• Strategic purposes for the naval, military, air forces and armed forces of the Union of India
  • projects involving agro-processing, supply of inputs to agriculture, warehousing, cold storage  facilities,  marketing  infrastructure  for  agriculture  and  allied  activities  such  as  dairy, fisheries,  and  meat  processing,  set  up  or  owned  by  the  appropriate  Government  or  by  a farmers’ cooperative or by an institution set up under a statute
  • project for industrial corridors or mining activities,
  • project for water harvesting and water conservation structures, sanitation;
  • project for Government administered, Government aided educational and research schemes or institutions
  • project for sports, health care, tourism, transportation or space programme;
  • any infrastructure facility as may be notified in this regard by the Central Government and after tabling of such notification in Parliament;
  • project for project affected families;
  • project for housing for such income groups, as may be specified from time to time by the appropriate Government;

In case of acquisition for:

  • Private companies, the prior consent of at least eighty per cent, of those affected families is required
  • Public private partnership projects, the prior consent of at least seventy per cent of those affected families is required 

By process prescribed by appropriate Government.

The LARR of 2013 has sought to bring some fairness to the earlier imperial and draconian method of acquisition followed by the Land Acquisition Act of 1894. Though we have seen some caveats added to protect the farmlands of agricultural families, it can be said that this Act will see further action and implementation in the years to come especially in light of the new modernisation of the agricultural sector. We are likely to see more farmers opt for the compensation award if they are unable to keep up with the expectations of contract farming.

Though the compensation award given is up to 4 times the market value of the land, a farmer without his land, usually with a large family generally uneducated or unskilled, will find it hard to generate a sustainable source of income for years.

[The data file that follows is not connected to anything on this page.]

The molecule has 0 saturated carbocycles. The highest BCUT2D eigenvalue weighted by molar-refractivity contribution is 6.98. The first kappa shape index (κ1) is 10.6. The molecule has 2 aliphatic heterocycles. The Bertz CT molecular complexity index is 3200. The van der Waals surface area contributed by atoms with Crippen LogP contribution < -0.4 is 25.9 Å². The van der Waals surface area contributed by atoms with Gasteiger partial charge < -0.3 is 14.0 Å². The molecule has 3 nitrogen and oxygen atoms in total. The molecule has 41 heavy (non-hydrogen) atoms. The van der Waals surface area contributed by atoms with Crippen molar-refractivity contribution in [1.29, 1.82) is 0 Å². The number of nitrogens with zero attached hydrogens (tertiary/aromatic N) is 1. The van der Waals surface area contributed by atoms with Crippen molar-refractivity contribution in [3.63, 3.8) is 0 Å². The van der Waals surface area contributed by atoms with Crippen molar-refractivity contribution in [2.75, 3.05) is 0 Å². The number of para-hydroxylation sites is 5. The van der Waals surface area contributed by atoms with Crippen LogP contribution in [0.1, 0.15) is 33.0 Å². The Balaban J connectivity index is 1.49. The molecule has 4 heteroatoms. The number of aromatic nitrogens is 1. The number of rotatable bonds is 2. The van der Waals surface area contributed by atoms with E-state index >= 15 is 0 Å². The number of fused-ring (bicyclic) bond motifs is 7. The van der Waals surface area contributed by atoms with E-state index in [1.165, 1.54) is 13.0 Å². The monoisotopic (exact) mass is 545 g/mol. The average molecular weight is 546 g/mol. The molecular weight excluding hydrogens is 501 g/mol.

Furthermore, the Karnataka Assembly passed the Karnataka Land Reforms (Second Amendment) Bill, 2020 which removes the almost all restrictions on purchase of farm lands. The Act repeals Section 79(A) that sets a limit of non-agricultural income at Rs 25 lakh to buy agricultural land, Section 79(B) that bars non-agriculturists from purchasing agricultural lands, and Section 79 (C) that deals with penalty for falsely claiming eligibility to hold agricultural land.

It also makes certain amendments to Section 80 and states that the Class-A irrigated land (irrigated with water from a dam) can be used only for agricultural purposes. 

The Act looks to increase the ceiling from 10 units of which one unit of land is 5.4 acres to 20 units for a family up to four people, and from 20 units to 40 units for large families above five people. Protesting farmers’ organisations are of the view that this increase in ceiling limit for land will enable private organisations to purchase large amounts of farm land. It is relevant to note that the party of the Central government is the same as is prevalent in the state of Karnataka.

‘Assembly Passes Land Reforms Bill For Removing Restrictions On Purchase Of Land By Non-Agriculturists’ (The Hindu, 2020) <> accessed 19 October 2020.

These three Acts when viewed together give us an insight into the direction in which the agricultural sector is headed – Privatisation, liberalisation and globalisation finally in the year of 2020.  

We will see the rise of contract farming, large scale investment both foreign and local, improvement in technology, better standards, hopefully no more corruption or politics and hopefully transparency and ease of doing business for both investors and farmers especially.

Having said that, it is by no means a stretch to say that the farmers who were already suffering due to the corruption of the Mandis and debt, will find a new challenge, one which on the face of it seems promising but can be harder to meet expectations of private investors both foreign and local. It is also indicative of almost nudge in the direction of accepting the compensation award granted by the government for their land.  It seems as if the Farmers Act, the older LARR and the newer Karnataka Land Reforms Act, can be interpreted as an ultimatum to the farmers – ‘Keep up and keep your land’. The previous statement I hope is but my own pessimistic projection and not a premonition for this Brave New World, the backbone of our economy is about to enter.